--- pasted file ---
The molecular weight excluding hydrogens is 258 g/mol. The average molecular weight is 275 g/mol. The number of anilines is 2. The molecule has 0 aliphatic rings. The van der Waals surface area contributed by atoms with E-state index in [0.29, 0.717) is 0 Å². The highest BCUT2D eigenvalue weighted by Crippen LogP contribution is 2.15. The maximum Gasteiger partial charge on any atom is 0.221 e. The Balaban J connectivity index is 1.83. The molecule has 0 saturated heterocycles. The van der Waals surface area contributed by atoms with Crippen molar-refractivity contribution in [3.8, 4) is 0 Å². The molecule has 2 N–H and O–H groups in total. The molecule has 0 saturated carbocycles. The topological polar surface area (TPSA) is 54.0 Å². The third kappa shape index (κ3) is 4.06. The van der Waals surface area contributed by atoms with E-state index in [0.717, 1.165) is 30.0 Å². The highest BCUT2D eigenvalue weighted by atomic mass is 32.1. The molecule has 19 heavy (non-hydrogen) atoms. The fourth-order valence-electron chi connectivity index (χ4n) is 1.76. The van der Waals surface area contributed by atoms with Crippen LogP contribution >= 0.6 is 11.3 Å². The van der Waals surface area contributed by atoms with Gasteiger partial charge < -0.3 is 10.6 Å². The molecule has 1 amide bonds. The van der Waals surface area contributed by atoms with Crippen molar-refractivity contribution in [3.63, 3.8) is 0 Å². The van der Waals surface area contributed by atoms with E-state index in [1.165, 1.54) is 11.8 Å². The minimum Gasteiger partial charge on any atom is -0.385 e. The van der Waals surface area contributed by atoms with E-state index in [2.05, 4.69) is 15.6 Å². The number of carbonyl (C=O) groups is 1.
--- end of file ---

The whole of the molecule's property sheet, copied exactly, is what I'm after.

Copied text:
The molecular weight excluding hydrogens is 258 g/mol. The average molecular weight is 275 g/mol. The number of anilines is 2. The molecule has 0 aliphatic rings. The van der Waals surface area contributed by atoms with E-state index in [0.29, 0.717) is 0 Å². The highest BCUT2D eigenvalue weighted by Crippen LogP contribution is 2.15. The maximum Gasteiger partial charge on any atom is 0.221 e. The Balaban J connectivity index is 1.83. The molecule has 0 saturated heterocycles. The van der Waals surface area contributed by atoms with Crippen molar-refractivity contribution in [3.8, 4) is 0 Å². The molecule has 2 N–H and O–H groups in total. The molecule has 0 saturated carbocycles. The topological polar surface area (TPSA) is 54.0 Å². The third kappa shape index (κ3) is 4.06. The van der Waals surface area contributed by atoms with E-state index in [0.717, 1.165) is 30.0 Å². The highest BCUT2D eigenvalue weighted by atomic mass is 32.1. The molecule has 19 heavy (non-hydrogen) atoms. The fourth-order valence-electron chi connectivity index (χ4n) is 1.76. The van der Waals surface area contributed by atoms with Crippen LogP contribution >= 0.6 is 11.3 Å². The van der Waals surface area contributed by atoms with Gasteiger partial charge < -0.3 is 10.6 Å². The molecule has 1 amide bonds. The van der Waals surface area contributed by atoms with Crippen molar-refractivity contribution in [3.63, 3.8) is 0 Å². The van der Waals surface area contributed by atoms with E-state index in [1.165, 1.54) is 11.8 Å². The minimum Gasteiger partial charge on any atom is -0.385 e. The van der Waals surface area contributed by atoms with E-state index in [2.05, 4.69) is 15.6 Å². The number of carbonyl (C=O) groups is 1.